The influenza vaccine can reduce the chances of getting the flu by 70%-90% in healthy adults. The vaccine may be somewhat less effective in elderly persons and very young children, but vaccination can still prevent serious complications (like pneumonia) and deaths related to the flu.
Influenza viruses have a great capacity to mutate and change. In light of this, a new vaccine is made every year to protect against the current strains. In addition, immunity provided by an influenza vaccine begins to fade after a year.
Anyone can contract influenza and being healthy does not protect against infection. For those at high risk of developing complications from influenza, infection can result in a deterioration of the chronic condition, hospitalisation or even death. Risk groups commonly include elderly persons (age 65 and above), persons with long-term medical conditions (asthma, diabetes, or heart […]
Influenza (the flu) is a highly contagious and potentially life-threatening disease. It can cause mild to severe illness, and at times can lead to death. The flu vaccine is the single best way to prevent the flu, and vaccination is the main tool used to protect people from influenza. The flu vaccine is easily administered […]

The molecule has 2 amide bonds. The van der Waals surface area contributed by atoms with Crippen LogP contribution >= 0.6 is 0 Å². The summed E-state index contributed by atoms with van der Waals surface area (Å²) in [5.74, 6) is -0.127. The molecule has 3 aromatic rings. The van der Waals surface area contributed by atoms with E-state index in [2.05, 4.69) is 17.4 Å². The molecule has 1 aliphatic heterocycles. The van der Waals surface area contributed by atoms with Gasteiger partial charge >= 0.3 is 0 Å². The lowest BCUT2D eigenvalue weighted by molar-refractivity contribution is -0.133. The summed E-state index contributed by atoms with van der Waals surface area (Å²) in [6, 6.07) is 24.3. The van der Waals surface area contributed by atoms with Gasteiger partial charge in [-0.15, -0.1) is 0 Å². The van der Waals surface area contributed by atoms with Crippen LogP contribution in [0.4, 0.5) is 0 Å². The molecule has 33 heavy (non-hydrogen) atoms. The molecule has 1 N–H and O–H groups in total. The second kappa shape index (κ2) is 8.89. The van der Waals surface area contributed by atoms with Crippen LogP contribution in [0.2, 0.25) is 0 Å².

Health care workers infected with influenza can transmit the highly contagious virus to patients in their care. This is particularly troubling for the many patients at high risk for influenza-related complications. In addition, infected healthcare workers have high risks of not being able to continue to care for their patients. Healthcare workers are therefore strongly […]
Pandemic outbreaks of influenza have caused a huge burden of disease in 1918, 1957 and in 1968 with estimated numbers of fatal cases of about 40, 2 and 1 million people worldwide respectively. There is no reason to believe that future pandemics would not have a similar impact. Furthermore there is no way to predict […]
Scientific experts agree that declaring the pandemic stage for the “Swine flu” and advising to produce pandemic vaccines were absolutely the proper things to do given the science and technology at our disposal when the pandemic emerged. As early as March 2009, it was clear that the “Swine flu” had pandemic potential: it was a […]
How safe are H1N1 vaccines? A wide range of measures are in place to monitor and review the safety of H1N1 pandemic vaccines, including (pre-)clinical testing, regulatory assessment, and wide-scale monitoring. This builds on the extensive safety record established with seasonal influenza vaccines over the last 60 years in a wide range of age and […]
The clinical manifestations of the ‘Swine flu’ were relatively mild by the end of May 2009 and reminiscent of what is normally seen in seasonal influenza. Yet, a higher percentage of gastro-intestinal symptoms was observed and many severely affected people were in relatively young age categories with an overall peak between 25 and 50 years. […]
From spring 2009 onwards, a new influenza A virus of the H1N1 subtype started to circulate among humans in Mexico. Tens of thousands were infected before the virus spread to Texas and California, where it was first identified as a new human virus that probably had originated from pigs. The virus had initially not been […]